Ectomycorrhizal fungal communities at forest edges

Ian A. Dickie, Peter B Reich

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194 Scopus citations


1. Ectomycorrhizal fungi are spatially associated with established ectomycorrhizal vegetation, but the influence of distance from established vegetation on the presence, abundance, diversity and community composition of fungi is not well understood. 2. We examined mycorrhizal communities in two abandoned agricultural fields in Minnesota, USA, using Quercus macrocarpa seedlings as an in situ bioassay for ectomycorrhizal fungi from 0 to 20 m distance from the forest edge. 3. There were marked effects of distance on all aspects of fungal communities. The abundance of mycorrhiza was uniformly high near trees, declined rapidly around 15 in from the base of trees and was uniformly low at 20 m. All seedlings between 0 and 8 in distance from forest edges were ectomycorrhizal, but many seedlings at 16-20 m were uninfected in one of the two years of the study. Species richness of fungi also declined with distance from trees. 4. Different species of fungi were found at different distances from the edge. 'Rare' species (found only once or twice) dominated the community at 0 m, Russula spp. were dominants from 4 to 12 m, and Astraeus sp. and a Pezizalean fungus were abundant at 12 m to 20 m. Cenococcum geophilum, the most dominant species found, was abundant both near trees and distant from trees, with lowest relative abundance at intermediate distances. 5. Our data suggest that seedlings germinating at some distance from established ectomycorrhizal vegetation (15.5 m in the present study) have low levels of infection, at least in the first year of growth. Distance from established vegetation represents an important gradient for ectomycorrhizal fungi, with different species occupying distinct niches along this gradient. This provides support for niche differentiation as a factor contributing to ectomycorrhizal fungal diversity. 6. Ectomycorrhizal infection of seedlings is spatially complex, with high infection and high fungal diversity near trees, high infection but lower diversity at intermediate distances, and low infection and low fungal diversity distant from trees. This spatial complexity should be considered as a factor potentially influencing the establishment of ectomycorrhizal vegetation.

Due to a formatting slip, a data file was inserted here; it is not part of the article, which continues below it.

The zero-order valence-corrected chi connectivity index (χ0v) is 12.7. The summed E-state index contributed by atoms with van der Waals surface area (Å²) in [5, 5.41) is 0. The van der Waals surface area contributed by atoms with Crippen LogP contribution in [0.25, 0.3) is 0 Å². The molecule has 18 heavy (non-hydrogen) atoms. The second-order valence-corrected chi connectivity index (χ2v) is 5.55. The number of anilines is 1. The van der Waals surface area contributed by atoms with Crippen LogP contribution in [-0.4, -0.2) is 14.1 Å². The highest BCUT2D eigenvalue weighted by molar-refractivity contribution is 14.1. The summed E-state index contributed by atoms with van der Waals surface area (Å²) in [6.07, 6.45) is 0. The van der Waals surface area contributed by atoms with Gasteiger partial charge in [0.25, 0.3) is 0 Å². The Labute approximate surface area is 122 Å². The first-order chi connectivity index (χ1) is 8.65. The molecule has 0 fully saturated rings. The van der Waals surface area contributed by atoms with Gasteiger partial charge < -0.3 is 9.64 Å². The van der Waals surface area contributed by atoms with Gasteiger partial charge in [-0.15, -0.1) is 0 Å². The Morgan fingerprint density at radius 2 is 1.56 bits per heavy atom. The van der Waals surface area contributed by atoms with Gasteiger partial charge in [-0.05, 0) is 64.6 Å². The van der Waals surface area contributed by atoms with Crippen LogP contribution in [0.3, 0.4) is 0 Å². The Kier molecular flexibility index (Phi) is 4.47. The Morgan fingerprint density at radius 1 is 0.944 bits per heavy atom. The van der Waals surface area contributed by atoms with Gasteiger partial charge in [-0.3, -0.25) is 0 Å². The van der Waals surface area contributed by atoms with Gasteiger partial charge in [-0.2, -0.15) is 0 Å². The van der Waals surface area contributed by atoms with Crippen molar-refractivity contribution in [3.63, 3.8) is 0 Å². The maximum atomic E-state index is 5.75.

Original languageEnglish (US)
Pages (from-to)244-255
Number of pages12
JournalJournal of Ecology
Issue number2
StatePublished - Apr 2005


  • Ascomycetes
  • Cedar creek LTER
  • Diversity
  • Ectomycorrhiza
  • Facilitation
  • Fungal communities
  • Old field succession
  • Quercus (oak)
  • Resource partitioning
  • Seedling establishment


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